Ms Mathibela said that initially, the DCS had planned to ramp up the speed of the roll-out each year, so that by 2017/18, 10 000 would have been tagged. However, due to insufficient budget allocation (R28m in 2014/15 and R29m in 2015/16), this target had been revised, and the DCS would now aim to add just 1000 more offenders each year. Inadequate human resources were the biggest problem. The per capita cost of incarceration was R350.50 per day, whereas the cost of electronic monitoring was just R192.00. This would amount to a yearly saving of R57 852.50 per person per year. If it was extensively implemented, therefore, the EMS would generate a significant saving. There were several other advantages of the EMS over incarceration. It would reduce overcrowding in prisons, prevent the negative psychological effects of incarceration on offenders and allow them to maintain employment and family relationships. These advantages far outweighed any disadvantages.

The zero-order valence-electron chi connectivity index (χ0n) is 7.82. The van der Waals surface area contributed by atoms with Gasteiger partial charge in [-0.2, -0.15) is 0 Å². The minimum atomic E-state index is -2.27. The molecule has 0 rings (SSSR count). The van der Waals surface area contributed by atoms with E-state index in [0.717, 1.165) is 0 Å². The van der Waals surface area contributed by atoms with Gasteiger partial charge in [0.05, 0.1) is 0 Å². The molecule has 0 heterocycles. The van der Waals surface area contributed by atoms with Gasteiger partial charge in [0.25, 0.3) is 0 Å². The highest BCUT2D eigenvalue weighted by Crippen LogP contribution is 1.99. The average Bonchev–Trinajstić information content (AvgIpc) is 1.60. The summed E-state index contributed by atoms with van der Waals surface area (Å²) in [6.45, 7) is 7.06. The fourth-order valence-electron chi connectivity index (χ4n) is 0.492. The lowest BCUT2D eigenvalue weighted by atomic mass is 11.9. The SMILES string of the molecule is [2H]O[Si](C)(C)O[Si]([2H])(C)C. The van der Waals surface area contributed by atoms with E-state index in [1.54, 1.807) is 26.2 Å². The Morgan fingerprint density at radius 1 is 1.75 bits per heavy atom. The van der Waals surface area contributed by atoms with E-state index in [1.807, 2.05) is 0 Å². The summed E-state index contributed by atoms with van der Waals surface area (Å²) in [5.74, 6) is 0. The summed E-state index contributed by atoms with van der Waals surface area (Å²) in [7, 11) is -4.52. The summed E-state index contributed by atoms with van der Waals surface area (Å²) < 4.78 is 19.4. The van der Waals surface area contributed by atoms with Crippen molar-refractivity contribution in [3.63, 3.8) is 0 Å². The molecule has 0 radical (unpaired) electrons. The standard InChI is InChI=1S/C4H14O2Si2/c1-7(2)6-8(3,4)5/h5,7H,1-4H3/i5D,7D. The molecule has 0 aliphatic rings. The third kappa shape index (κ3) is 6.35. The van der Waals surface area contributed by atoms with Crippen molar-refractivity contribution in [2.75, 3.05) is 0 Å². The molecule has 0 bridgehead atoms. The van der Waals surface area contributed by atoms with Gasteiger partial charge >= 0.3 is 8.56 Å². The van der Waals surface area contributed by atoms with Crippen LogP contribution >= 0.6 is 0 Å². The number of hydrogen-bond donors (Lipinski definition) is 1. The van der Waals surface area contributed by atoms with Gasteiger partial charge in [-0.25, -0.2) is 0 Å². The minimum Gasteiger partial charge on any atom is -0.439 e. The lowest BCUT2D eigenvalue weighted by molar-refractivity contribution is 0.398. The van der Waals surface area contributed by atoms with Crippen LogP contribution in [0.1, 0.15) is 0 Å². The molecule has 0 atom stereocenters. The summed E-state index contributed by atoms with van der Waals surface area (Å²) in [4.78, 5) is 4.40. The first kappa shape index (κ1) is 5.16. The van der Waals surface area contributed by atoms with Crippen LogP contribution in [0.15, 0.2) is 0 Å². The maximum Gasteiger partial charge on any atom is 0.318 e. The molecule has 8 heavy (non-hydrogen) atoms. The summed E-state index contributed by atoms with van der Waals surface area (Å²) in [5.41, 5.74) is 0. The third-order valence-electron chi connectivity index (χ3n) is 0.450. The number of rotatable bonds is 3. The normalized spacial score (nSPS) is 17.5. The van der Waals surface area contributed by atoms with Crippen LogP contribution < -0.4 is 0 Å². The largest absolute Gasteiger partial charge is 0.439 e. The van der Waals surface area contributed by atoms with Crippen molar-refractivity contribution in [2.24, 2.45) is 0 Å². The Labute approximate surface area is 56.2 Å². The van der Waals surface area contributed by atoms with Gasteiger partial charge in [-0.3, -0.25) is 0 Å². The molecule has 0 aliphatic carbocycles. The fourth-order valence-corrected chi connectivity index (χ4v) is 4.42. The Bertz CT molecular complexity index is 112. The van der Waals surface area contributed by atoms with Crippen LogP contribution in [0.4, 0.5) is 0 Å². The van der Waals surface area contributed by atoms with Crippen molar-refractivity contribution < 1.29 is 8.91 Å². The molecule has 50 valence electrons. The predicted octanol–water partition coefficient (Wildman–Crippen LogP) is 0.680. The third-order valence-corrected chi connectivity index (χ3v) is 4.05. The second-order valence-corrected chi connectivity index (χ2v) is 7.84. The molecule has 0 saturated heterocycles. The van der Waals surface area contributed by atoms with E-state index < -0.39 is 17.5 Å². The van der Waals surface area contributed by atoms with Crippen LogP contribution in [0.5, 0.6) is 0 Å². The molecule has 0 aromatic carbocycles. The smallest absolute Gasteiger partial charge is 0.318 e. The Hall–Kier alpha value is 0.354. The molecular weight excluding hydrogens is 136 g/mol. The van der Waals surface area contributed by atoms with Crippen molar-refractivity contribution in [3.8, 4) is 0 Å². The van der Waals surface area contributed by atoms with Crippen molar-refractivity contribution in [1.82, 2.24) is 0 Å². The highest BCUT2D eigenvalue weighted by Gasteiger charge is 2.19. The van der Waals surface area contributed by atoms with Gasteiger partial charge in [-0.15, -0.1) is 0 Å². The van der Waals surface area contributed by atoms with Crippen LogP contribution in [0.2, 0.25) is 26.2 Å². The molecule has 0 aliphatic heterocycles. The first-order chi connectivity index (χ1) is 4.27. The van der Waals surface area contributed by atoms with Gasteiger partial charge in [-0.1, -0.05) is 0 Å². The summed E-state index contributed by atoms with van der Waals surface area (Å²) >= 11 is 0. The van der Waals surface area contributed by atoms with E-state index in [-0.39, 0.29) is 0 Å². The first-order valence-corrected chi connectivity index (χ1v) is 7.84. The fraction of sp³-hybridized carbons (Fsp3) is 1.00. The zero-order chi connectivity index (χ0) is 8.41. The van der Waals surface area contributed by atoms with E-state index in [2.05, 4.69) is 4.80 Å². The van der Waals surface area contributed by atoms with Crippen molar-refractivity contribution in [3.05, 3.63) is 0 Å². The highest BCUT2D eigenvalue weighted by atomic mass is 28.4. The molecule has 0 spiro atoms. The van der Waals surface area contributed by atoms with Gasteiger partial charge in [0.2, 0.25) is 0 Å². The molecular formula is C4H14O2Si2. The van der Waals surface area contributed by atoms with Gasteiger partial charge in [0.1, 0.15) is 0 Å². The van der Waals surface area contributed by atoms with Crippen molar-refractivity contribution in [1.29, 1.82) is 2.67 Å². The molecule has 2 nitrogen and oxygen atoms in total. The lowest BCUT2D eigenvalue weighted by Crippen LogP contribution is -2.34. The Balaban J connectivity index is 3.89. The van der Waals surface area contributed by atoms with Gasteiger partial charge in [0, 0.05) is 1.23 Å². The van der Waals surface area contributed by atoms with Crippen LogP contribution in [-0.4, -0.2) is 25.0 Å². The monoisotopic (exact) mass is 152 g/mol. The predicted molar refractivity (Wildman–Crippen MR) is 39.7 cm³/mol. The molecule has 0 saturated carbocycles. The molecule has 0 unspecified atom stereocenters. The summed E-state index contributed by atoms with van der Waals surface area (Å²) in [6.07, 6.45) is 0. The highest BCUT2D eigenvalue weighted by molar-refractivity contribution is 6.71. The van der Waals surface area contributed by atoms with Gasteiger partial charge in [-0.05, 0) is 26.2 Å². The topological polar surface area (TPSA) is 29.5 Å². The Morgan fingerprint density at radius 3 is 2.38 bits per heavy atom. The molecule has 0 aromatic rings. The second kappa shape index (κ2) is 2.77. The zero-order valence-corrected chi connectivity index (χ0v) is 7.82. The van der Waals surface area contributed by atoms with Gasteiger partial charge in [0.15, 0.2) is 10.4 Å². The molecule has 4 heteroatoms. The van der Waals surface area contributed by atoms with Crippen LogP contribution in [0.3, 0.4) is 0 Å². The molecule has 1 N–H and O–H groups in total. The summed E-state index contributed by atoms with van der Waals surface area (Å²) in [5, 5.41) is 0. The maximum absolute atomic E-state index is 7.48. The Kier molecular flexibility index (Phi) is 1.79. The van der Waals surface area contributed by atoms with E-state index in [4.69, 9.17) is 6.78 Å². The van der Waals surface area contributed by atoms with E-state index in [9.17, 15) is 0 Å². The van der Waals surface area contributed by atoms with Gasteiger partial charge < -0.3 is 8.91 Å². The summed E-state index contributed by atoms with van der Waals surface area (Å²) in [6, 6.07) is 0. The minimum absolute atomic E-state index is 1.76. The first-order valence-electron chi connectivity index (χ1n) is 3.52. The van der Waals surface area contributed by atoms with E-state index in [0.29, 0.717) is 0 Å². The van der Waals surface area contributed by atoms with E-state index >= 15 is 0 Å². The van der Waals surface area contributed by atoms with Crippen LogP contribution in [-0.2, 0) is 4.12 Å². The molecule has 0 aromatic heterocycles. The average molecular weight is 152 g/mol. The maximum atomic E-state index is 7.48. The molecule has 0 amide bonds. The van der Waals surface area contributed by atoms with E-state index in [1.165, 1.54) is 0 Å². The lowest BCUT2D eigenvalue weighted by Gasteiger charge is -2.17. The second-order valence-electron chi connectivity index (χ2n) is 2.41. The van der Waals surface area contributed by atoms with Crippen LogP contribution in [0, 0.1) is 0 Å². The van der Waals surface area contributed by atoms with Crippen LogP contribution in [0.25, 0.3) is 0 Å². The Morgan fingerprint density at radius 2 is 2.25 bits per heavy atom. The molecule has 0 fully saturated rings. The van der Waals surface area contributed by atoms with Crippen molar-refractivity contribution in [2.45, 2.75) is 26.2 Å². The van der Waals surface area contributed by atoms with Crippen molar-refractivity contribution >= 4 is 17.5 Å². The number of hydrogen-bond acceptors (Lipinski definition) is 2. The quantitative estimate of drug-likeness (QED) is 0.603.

Ms Mathibela concluded by discussing some of the challenges they were facing and their proposed solutions. The unavailability of information and communication technology (ICT) infrastructure was the most significant problem, but they were finding that courts were not using the EMS as a primary sentence.
Ms Pilane-Majake said there were some encouraging signs coming from the department, but was still deeply concerned that the department continued to face problems with their ICT infrastructure. The department could not continue to operate without its own dedicated server.
Mr J Selfe (DA) was also surprised and disappointed with this state of affairs. He requested more information about the awarding of the contract. Were we getting value for money?